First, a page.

Correlations between lumbar neuromuscular function and pain, lumbar disability in patients with nonspecific low back pain: A cross-sectional study

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Abstract

This study aims to examine the correlations between lumbar neuromuscular function and pain, lumbar disability in patients with nonspecific low back pain (NSLBP).

Ninety patients, with ages 18 to 37 years old, with NSLBP were recruited in this study. The lumbar neuromuscular function was tested by the CON-TREX multijoint isokinetic test and training machine. This study uses the visual analog scale (VAS) and Roland–Morris Disability Questionnaire (RMDQ) to evaluate the pain and the dysfunction index of patients who have low back pain, respectively.

Pearson correlation coefficient is used to evaluate the correlation between lumbar neuromuscular function and the VAS and RMDQ scores. VAS and RMDQ scores have correlations with the proprioception in the flexion of the lumbar vertebra flexion; the peak torque of both flexion and extension muscle groups; and average power and endurance at different angular velocities. The decrease of lumbar muscle strength, endurance, and lumbar proprioception of the lumbar vertebra leads to an increase in pain intensity and lumbar disability.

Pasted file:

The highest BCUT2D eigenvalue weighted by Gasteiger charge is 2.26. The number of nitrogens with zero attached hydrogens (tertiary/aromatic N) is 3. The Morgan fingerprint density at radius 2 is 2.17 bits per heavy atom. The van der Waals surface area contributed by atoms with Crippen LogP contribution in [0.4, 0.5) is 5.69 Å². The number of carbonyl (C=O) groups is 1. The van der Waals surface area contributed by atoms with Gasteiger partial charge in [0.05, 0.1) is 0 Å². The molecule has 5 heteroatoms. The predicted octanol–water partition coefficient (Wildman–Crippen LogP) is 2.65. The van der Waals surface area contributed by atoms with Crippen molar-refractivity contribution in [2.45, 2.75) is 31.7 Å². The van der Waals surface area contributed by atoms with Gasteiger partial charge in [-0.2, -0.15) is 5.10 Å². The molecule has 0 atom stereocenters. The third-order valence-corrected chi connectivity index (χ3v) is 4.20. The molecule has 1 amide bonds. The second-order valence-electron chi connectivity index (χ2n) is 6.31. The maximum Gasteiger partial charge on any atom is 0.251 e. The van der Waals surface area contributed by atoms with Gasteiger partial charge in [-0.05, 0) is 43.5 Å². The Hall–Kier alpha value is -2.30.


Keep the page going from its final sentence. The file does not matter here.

This study suggests that patients with chronic low back pain require targeted training in muscle strength, endurance, and lumbar proprioception, providing a theoretical basis for prevention and treatment of chronic NSLBP patients.

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